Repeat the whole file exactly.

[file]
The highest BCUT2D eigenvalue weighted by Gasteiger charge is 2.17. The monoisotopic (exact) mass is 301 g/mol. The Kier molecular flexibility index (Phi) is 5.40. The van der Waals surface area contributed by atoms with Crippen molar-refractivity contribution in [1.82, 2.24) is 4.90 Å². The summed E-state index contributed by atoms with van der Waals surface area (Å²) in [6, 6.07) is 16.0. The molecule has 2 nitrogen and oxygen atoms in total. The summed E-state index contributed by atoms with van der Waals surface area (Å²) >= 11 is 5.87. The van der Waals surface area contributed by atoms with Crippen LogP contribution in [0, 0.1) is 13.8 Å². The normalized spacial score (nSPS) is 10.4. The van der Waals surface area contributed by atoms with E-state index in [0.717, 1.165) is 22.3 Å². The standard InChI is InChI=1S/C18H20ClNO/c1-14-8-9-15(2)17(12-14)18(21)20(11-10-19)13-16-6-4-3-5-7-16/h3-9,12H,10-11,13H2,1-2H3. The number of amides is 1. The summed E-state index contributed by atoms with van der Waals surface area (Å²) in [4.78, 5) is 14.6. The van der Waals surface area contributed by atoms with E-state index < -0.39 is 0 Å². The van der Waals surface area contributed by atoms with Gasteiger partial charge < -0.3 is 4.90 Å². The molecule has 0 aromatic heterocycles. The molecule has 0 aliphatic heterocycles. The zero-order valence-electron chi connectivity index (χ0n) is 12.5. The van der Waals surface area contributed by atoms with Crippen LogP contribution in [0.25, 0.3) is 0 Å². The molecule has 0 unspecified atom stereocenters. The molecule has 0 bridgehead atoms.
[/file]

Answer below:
The highest BCUT2D eigenvalue weighted by Gasteiger charge is 2.17. The monoisotopic (exact) mass is 301 g/mol. The Kier molecular flexibility index (Phi) is 5.40. The van der Waals surface area contributed by atoms with Crippen molar-refractivity contribution in [1.82, 2.24) is 4.90 Å². The summed E-state index contributed by atoms with van der Waals surface area (Å²) in [6, 6.07) is 16.0. The molecule has 2 nitrogen and oxygen atoms in total. The summed E-state index contributed by atoms with van der Waals surface area (Å²) >= 11 is 5.87. The van der Waals surface area contributed by atoms with Crippen LogP contribution in [0, 0.1) is 13.8 Å². The normalized spacial score (nSPS) is 10.4. The van der Waals surface area contributed by atoms with E-state index in [0.717, 1.165) is 22.3 Å². The standard InChI is InChI=1S/C18H20ClNO/c1-14-8-9-15(2)17(12-14)18(21)20(11-10-19)13-16-6-4-3-5-7-16/h3-9,12H,10-11,13H2,1-2H3. The number of amides is 1. The summed E-state index contributed by atoms with van der Waals surface area (Å²) in [4.78, 5) is 14.6. The van der Waals surface area contributed by atoms with E-state index < -0.39 is 0 Å². The van der Waals surface area contributed by atoms with Gasteiger partial charge < -0.3 is 4.90 Å². The molecule has 0 aromatic heterocycles. The molecule has 0 aliphatic heterocycles. The zero-order valence-electron chi connectivity index (χ0n) is 12.5. The van der Waals surface area contributed by atoms with Crippen LogP contribution in [0.25, 0.3) is 0 Å². The molecule has 0 unspecified atom stereocenters. The molecule has 0 bridgehead atoms.